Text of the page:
Best-selling The Power of Now author Eckhart Tolle is due to speak at Dubai’s Madinat Jumeirah theatre on September 8.
The 70-year-old German-born Canadian resident, who doesn’t identify with any particular religion, is a favorite of both the Dalai Lama and Oprah Winfrey. He is often called one of the most influential spiritualists alive and is cited almost daily as the modern obsession with mindfulness as a cure for modern psychological ailments grows.
In a recent article on The Daily Beast, Jay Michaelson called Tolle the kind of spiritual writer “who has basically jumped off the deep end and is writing from a position of something like enlightenment.” He also puts him, however, in the same category as the 1960s icon Ram Dass, for seeming “upon close inspection, to be the real deal. Which, you know, only makes us more skeptical”.
Tolle has said he struggled with depression during the early years of his life until a pivotal moment one night at the age of 29, after which he changed his name from Ulrich to Eckhart – reportedly in a nod to the German theologian Eckhart von Hocheim – and then changed his entire life.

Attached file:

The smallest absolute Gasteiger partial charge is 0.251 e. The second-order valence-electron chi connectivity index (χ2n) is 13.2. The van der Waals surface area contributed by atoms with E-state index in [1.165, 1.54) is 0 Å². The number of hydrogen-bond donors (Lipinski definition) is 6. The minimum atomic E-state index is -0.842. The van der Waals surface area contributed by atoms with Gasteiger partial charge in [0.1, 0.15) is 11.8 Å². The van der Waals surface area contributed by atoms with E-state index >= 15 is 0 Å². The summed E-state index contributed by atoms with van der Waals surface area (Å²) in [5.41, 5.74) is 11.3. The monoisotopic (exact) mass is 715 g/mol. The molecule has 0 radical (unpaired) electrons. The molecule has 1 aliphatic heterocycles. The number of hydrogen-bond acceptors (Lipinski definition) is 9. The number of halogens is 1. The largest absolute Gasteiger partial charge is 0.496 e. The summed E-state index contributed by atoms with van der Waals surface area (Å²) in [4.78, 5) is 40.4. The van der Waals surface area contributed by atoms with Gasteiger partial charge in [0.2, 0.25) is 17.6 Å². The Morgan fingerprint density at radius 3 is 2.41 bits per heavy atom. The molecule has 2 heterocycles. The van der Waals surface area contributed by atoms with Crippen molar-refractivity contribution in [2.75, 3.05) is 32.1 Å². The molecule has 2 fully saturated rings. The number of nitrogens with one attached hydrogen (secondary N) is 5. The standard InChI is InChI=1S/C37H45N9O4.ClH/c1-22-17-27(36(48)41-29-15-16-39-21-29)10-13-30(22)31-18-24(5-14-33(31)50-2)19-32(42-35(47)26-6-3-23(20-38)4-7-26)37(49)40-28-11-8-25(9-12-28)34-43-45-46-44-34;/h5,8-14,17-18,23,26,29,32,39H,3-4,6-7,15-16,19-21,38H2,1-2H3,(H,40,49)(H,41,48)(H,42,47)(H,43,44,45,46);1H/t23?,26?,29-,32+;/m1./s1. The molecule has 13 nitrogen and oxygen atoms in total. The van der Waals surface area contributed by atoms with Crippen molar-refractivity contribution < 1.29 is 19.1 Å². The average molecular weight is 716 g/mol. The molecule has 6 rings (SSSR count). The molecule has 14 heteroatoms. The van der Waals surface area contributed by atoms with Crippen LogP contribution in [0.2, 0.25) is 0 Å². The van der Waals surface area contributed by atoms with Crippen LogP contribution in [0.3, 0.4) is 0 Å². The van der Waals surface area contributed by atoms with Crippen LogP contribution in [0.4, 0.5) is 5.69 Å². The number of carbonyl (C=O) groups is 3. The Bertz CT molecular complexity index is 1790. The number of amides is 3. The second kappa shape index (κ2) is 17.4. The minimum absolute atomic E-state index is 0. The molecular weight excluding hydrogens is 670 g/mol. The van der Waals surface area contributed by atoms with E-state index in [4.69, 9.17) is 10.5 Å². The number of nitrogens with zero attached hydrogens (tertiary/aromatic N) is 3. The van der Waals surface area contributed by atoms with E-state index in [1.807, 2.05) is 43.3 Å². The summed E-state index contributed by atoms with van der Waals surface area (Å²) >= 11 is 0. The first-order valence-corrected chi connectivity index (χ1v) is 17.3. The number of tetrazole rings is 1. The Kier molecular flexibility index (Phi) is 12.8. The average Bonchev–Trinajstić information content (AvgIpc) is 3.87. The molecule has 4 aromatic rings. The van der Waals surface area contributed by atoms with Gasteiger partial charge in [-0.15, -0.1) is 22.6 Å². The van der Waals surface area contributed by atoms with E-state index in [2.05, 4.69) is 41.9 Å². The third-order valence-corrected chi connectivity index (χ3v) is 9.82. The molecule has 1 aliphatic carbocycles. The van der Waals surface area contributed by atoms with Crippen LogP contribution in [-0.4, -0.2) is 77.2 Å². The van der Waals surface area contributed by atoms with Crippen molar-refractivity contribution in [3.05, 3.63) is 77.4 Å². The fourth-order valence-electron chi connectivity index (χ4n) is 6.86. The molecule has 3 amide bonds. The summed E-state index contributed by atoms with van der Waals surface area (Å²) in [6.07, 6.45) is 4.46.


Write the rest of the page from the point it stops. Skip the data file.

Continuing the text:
“I didn’t know at the time that what really happened was the mind-made self, with its heaviness, its problems, that lives between the unsatisfying past and the fearful future, collapsed,” he told the Telegraph Magazine in 2010. “It dissolved. The next morning I woke up and everything was so peaceful.”
Tolle acknowledges his family thought he was “insane.” He and friends personally distributed some of the 3,000 first-run copies of The Power of Now to bookshops in 1997, before it was given a wider distribution two years later. In 2000, came the important Winfrey endorsement.
He went on to sell more than eight million copies of his frequently-cited books, The Power of Now and A New Earth.
In 2008 Tolle hosted a live web series with Winfrey that drew 35 million people. And although he set up a website, sells products, speaks internationally and has famous fans, for the most part Tolle has stuck to early goals that he wouldn’t sell out commercially.